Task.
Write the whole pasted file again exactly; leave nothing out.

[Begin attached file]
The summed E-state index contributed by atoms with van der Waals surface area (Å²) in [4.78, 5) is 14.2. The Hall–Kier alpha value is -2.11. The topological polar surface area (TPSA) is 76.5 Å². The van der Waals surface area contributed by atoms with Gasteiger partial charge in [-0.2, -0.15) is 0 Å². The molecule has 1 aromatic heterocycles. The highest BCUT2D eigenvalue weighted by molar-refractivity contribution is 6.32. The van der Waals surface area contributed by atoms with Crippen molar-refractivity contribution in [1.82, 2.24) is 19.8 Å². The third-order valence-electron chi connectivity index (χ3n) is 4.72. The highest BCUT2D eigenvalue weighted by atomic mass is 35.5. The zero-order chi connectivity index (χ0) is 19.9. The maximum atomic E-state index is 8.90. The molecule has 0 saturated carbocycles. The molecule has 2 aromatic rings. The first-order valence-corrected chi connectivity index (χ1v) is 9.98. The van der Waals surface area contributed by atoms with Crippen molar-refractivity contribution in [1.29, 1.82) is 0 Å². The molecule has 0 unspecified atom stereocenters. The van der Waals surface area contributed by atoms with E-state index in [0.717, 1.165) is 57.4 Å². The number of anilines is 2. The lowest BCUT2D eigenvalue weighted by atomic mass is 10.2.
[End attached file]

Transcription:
The summed E-state index contributed by atoms with van der Waals surface area (Å²) in [4.78, 5) is 14.2. The Hall–Kier alpha value is -2.11. The topological polar surface area (TPSA) is 76.5 Å². The van der Waals surface area contributed by atoms with Gasteiger partial charge in [-0.2, -0.15) is 0 Å². The molecule has 1 aromatic heterocycles. The highest BCUT2D eigenvalue weighted by molar-refractivity contribution is 6.32. The van der Waals surface area contributed by atoms with Crippen molar-refractivity contribution in [1.82, 2.24) is 19.8 Å². The third-order valence-electron chi connectivity index (χ3n) is 4.72. The highest BCUT2D eigenvalue weighted by atomic mass is 35.5. The zero-order chi connectivity index (χ0) is 19.9. The maximum atomic E-state index is 8.90. The molecule has 0 saturated carbocycles. The molecule has 2 aromatic rings. The first-order valence-corrected chi connectivity index (χ1v) is 9.98. The van der Waals surface area contributed by atoms with Crippen molar-refractivity contribution in [1.29, 1.82) is 0 Å². The molecule has 0 unspecified atom stereocenters. The van der Waals surface area contributed by atoms with E-state index in [0.717, 1.165) is 57.4 Å². The number of anilines is 2. The lowest BCUT2D eigenvalue weighted by atomic mass is 10.2.